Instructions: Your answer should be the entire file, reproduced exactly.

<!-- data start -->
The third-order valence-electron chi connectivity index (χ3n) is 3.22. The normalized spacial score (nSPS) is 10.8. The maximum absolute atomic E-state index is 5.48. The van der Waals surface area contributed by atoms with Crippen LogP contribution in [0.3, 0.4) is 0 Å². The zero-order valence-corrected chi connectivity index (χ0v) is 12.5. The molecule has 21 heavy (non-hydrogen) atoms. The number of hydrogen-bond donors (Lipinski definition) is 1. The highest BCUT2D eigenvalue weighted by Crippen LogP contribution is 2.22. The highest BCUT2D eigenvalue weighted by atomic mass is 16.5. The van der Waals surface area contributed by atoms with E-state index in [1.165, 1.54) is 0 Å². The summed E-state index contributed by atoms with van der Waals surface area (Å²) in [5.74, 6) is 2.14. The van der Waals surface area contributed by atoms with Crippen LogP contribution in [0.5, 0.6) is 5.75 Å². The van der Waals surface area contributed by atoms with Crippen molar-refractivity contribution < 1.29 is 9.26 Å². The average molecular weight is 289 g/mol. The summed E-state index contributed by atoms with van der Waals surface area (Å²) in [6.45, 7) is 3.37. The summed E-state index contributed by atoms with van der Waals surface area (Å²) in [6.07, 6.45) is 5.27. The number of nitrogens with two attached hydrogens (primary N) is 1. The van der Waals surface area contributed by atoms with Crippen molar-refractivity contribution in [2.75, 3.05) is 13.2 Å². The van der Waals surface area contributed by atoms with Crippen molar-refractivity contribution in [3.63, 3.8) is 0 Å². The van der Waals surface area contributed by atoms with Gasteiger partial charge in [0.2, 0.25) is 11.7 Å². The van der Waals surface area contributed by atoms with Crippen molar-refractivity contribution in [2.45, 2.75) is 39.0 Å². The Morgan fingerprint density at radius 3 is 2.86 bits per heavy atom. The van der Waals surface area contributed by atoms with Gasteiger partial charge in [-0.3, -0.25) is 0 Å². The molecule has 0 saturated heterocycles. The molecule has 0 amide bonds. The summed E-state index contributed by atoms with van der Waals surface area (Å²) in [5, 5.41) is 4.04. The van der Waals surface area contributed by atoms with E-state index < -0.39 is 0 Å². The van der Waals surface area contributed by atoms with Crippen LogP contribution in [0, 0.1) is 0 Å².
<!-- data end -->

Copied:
The third-order valence-electron chi connectivity index (χ3n) is 3.22. The normalized spacial score (nSPS) is 10.8. The maximum absolute atomic E-state index is 5.48. The van der Waals surface area contributed by atoms with Crippen LogP contribution in [0.3, 0.4) is 0 Å². The zero-order valence-corrected chi connectivity index (χ0v) is 12.5. The molecule has 21 heavy (non-hydrogen) atoms. The number of hydrogen-bond donors (Lipinski definition) is 1. The highest BCUT2D eigenvalue weighted by Crippen LogP contribution is 2.22. The highest BCUT2D eigenvalue weighted by atomic mass is 16.5. The van der Waals surface area contributed by atoms with E-state index in [1.165, 1.54) is 0 Å². The summed E-state index contributed by atoms with van der Waals surface area (Å²) in [5.74, 6) is 2.14. The van der Waals surface area contributed by atoms with Crippen LogP contribution in [0.5, 0.6) is 5.75 Å². The van der Waals surface area contributed by atoms with Crippen molar-refractivity contribution < 1.29 is 9.26 Å². The average molecular weight is 289 g/mol. The summed E-state index contributed by atoms with van der Waals surface area (Å²) in [6.45, 7) is 3.37. The summed E-state index contributed by atoms with van der Waals surface area (Å²) in [6.07, 6.45) is 5.27. The number of nitrogens with two attached hydrogens (primary N) is 1. The van der Waals surface area contributed by atoms with Crippen molar-refractivity contribution in [2.75, 3.05) is 13.2 Å². The van der Waals surface area contributed by atoms with Crippen molar-refractivity contribution in [3.63, 3.8) is 0 Å². The van der Waals surface area contributed by atoms with Gasteiger partial charge in [0.2, 0.25) is 11.7 Å². The van der Waals surface area contributed by atoms with Crippen molar-refractivity contribution in [2.45, 2.75) is 39.0 Å². The Morgan fingerprint density at radius 3 is 2.86 bits per heavy atom. The van der Waals surface area contributed by atoms with Gasteiger partial charge in [-0.3, -0.25) is 0 Å². The molecule has 0 saturated heterocycles. The molecule has 0 amide bonds. The summed E-state index contributed by atoms with van der Waals surface area (Å²) in [5, 5.41) is 4.04. The van der Waals surface area contributed by atoms with E-state index < -0.39 is 0 Å². The van der Waals surface area contributed by atoms with Crippen LogP contribution in [0, 0.1) is 0 Å².